Sunday, September 22, 2013

Such little flowers, but so much fragrance

There are two reasons I like walking out of the door to my den today.  One, I have a new garden there that I would never have dreamed could be possible.  I think I wrote that I had three new iron arches in hopes of smothering them with climbing roses.

The arches have been in place since April when the roses arrived via mail, well UPS, I think.  Pretty soon afterwards, the deer let me know that the roses might not work.  But, I'm glad to report that on two of the heavy iron arches, the Confederate jasmine is growing beautifully.  In May, the fragrance was wonderful.

But one arch is up against a special tea olive.  If I were to get up out of my chair and open the French door next to my desk, I would be greeted by the heady fragrance of the plant pictured above.  I had thought it wasn't going to bloom this year.  There had been one open flower a couple of weeks ago, and I thought the shrub (now 10 feet tall, at least), had bloomed early and something had gotten to the flowers.

However, a couple of days ago, as if by magic, I looked, and there were hundreds of tiny orange buds. Now, on this day, a lot of the flowers are open.  In the mornings and evenings, you can even walk out of the front door and catch the lovely scent.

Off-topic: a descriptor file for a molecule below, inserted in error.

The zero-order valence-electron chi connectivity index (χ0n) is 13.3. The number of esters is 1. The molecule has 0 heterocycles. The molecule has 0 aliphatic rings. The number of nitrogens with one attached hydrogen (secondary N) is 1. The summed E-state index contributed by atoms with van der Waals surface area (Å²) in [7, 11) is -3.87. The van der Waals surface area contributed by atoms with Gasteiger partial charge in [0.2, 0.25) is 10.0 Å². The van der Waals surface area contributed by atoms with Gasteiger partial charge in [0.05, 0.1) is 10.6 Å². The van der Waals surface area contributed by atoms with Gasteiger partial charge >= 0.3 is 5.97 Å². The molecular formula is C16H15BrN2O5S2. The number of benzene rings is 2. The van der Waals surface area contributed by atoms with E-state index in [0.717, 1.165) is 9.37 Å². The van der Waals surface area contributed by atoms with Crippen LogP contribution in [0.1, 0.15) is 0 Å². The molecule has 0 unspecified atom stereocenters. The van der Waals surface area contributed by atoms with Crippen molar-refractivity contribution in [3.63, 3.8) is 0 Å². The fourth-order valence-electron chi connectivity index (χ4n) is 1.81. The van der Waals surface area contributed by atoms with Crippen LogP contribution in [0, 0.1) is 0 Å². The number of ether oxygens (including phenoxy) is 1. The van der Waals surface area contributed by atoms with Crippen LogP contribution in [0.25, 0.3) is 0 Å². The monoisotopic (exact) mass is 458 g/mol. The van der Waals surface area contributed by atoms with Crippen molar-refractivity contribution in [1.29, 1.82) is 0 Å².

Erica Glasener, who was the host of A Gardener's Diary on Home & Garden Television, gave me the plant.  Shamefully, I let it live in a one-gallon pot for years.  Finally, the plant took root where it was sitting, and burst forth from its shackles to root in the ground.  I love its dark, evergreen leaves, so even if the bloom time is only a few short weeks, the plant itself is beautiful.

I now have two other white-flowering tea olives in different places.  I had given up on their blooming this year, but I need to check on them.  Maybe the buds have appeared along the stems, as well.

This is Osmanthus fragrans var. aurantiacus.  If you visit the Atlanta Botanical Garden at this time of the year, you'll catch its intoxicating perfume at the entrance.  The plant might be hard to find, but if you do run across it, you should definitely grab it.  I'm so grateful to Erica for this gift.  She's such a knowledgeable horticulturist and plantswoman.  And, now that I have the second part of the new garden (pictures will follow at some point), this fragrant tea olive looks even more beautiful and stately.

If you feel your garden is on the wane in September and October, you could add tea olives and Camellia sasanqua.  This latter plant I bring up, because the fall flowering evergreens are featured in the book I finally finished just this week.  Margaret Moseley's A Garden to Remember will be introduced at the American Hydrangea Society meeting on October 22, when the hard cover edition will be ready.  Margaret, who is 97, will be on hand to sign books.  That's the reason I've been AWOL on this blog, and I apologize.  It was a lot of work, but a real labor of love.  I am absolutely thrilled about this tribute to Margaret and her magical garden.  Much more later on this subject.

1 comment:

  1. I have the orange sweet olive too. I haven't seen buds on it but it has been so incredibly dry this summer. We just got about 1 1/2" inches of rain yesterday so maybe it isn't too late to bloom.
    I think I am going to go ahead and buy the book. I would love hard cover but I am so anxious to read it, I don't know if I can wait.